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Part of Eos Station: Mission 0: Ready Set Go …

No Good Deed Goes Unpunished

Starbase 50
Late 2396
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Four years prior, late 2396

“Robert,” Drew called out after the man as he darted down the hall, “wait up.” Drew knew it was a stretch hoping that the former Captain would stop. He also knew that up the corridor, to the left, was a somewhat populated lounge. He didn’t want to have this conversation in front of more people than needed. “Robert,” Drew caught up, placing a hand on the man’s left shoulder, “stop.”

Abernathy spun around and, with a slight shove, put some distance between the two. “Tell me something,” he sneered, “Drew was that a complete setup, or did you just cook that up at the end?”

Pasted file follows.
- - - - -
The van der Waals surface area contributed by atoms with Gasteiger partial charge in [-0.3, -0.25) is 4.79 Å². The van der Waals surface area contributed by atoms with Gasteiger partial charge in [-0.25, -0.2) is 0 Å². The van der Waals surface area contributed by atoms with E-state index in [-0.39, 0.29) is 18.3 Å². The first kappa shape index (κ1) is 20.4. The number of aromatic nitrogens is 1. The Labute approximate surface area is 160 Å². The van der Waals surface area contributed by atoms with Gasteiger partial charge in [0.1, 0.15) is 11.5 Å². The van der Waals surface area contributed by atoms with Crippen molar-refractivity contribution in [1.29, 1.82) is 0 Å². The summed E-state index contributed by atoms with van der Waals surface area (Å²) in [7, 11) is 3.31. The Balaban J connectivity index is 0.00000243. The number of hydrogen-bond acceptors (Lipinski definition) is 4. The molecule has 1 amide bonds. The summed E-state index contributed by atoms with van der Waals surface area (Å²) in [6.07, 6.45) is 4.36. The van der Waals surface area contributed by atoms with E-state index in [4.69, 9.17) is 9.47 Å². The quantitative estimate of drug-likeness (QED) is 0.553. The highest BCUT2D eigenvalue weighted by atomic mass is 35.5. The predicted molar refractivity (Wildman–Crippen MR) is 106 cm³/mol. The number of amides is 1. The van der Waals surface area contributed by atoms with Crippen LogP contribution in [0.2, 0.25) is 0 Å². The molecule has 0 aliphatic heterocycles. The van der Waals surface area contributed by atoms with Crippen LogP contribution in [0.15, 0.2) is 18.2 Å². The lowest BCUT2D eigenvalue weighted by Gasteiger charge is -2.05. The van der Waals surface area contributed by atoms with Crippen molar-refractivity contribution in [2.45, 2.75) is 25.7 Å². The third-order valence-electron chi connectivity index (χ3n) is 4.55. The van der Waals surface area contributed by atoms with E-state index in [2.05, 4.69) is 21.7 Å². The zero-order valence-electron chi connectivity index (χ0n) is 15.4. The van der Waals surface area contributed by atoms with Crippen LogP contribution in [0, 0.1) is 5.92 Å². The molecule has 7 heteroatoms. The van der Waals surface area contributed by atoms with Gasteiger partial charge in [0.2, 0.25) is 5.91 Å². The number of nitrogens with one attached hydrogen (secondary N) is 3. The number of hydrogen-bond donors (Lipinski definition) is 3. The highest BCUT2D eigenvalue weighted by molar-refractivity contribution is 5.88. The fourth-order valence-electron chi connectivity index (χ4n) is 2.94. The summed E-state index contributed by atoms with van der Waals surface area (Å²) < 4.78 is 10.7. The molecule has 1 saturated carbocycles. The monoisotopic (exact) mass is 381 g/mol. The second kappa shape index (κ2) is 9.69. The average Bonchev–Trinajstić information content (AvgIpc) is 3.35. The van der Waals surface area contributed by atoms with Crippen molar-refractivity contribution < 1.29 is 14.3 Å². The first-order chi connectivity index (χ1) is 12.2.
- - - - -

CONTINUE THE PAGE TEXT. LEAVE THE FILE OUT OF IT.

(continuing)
Drew should have expected that he was instrumental in getting the man demoted. “You were there,” he added, “I knew they were planning something, but I had no idea. You can’t pin this all on me, Robert.” Drew got in front of the man and looked at him, “you were bull-headed, temperamental, stubborn, and refused to answer their questions professionally. What did you expect them to do, write it off, and smile as they left?”

“I don’t have to be…” he growled as he pushed Drew out of the way. “Excuse me, Admiral,” his tone dripping with sarcasm. I need to take care of a few things. Unknown to Abernathy several Security Officers were turning the corner, and the Commander was seen shoving a Flag Officer.